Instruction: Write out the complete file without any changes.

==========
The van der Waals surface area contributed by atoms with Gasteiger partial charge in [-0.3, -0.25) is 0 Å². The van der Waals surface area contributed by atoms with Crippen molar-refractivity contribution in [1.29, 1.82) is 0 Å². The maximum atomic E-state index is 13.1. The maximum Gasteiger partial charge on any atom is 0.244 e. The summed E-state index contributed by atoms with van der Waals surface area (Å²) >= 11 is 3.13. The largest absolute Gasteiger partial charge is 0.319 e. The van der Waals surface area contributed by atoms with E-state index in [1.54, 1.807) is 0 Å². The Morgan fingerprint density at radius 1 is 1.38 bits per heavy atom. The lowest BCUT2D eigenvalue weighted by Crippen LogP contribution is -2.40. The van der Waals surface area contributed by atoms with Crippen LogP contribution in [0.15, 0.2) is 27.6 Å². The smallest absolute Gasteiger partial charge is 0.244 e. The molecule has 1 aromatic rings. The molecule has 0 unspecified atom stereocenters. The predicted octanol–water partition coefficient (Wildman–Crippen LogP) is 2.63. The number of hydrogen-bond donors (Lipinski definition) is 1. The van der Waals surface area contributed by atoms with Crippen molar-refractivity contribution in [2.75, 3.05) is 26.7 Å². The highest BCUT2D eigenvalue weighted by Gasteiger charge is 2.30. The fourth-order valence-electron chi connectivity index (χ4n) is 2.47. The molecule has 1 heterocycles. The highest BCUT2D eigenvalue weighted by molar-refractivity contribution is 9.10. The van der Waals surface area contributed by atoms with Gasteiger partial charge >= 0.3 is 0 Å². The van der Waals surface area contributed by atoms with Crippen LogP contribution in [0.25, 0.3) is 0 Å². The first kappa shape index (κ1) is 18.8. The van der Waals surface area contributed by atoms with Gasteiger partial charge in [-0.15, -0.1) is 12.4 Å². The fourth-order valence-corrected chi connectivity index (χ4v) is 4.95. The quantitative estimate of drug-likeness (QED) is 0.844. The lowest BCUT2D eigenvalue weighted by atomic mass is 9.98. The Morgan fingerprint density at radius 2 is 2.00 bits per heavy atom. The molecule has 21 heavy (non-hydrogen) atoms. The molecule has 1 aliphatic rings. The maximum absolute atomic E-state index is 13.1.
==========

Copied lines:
The van der Waals surface area contributed by atoms with Gasteiger partial charge in [-0.3, -0.25) is 0 Å². The van der Waals surface area contributed by atoms with Crippen molar-refractivity contribution in [1.29, 1.82) is 0 Å². The maximum atomic E-state index is 13.1. The maximum Gasteiger partial charge on any atom is 0.244 e. The summed E-state index contributed by atoms with van der Waals surface area (Å²) >= 11 is 3.13. The largest absolute Gasteiger partial charge is 0.319 e. The van der Waals surface area contributed by atoms with E-state index in [1.54, 1.807) is 0 Å². The Morgan fingerprint density at radius 1 is 1.38 bits per heavy atom. The lowest BCUT2D eigenvalue weighted by Crippen LogP contribution is -2.40. The van der Waals surface area contributed by atoms with Crippen LogP contribution in [0.15, 0.2) is 27.6 Å². The smallest absolute Gasteiger partial charge is 0.244 e. The molecule has 1 aromatic rings. The molecule has 0 unspecified atom stereocenters. The predicted octanol–water partition coefficient (Wildman–Crippen LogP) is 2.63. The number of hydrogen-bond donors (Lipinski definition) is 1. The van der Waals surface area contributed by atoms with Crippen molar-refractivity contribution in [2.75, 3.05) is 26.7 Å². The highest BCUT2D eigenvalue weighted by Gasteiger charge is 2.30. The fourth-order valence-electron chi connectivity index (χ4n) is 2.47. The molecule has 1 heterocycles. The highest BCUT2D eigenvalue weighted by molar-refractivity contribution is 9.10. The van der Waals surface area contributed by atoms with Gasteiger partial charge >= 0.3 is 0 Å². The van der Waals surface area contributed by atoms with Crippen LogP contribution in [0.25, 0.3) is 0 Å². The first kappa shape index (κ1) is 18.8. The van der Waals surface area contributed by atoms with Gasteiger partial charge in [-0.15, -0.1) is 12.4 Å². The fourth-order valence-corrected chi connectivity index (χ4v) is 4.95. The quantitative estimate of drug-likeness (QED) is 0.844. The lowest BCUT2D eigenvalue weighted by atomic mass is 9.98. The Morgan fingerprint density at radius 2 is 2.00 bits per heavy atom. The molecule has 21 heavy (non-hydrogen) atoms. The molecule has 1 aliphatic rings. The maximum absolute atomic E-state index is 13.1.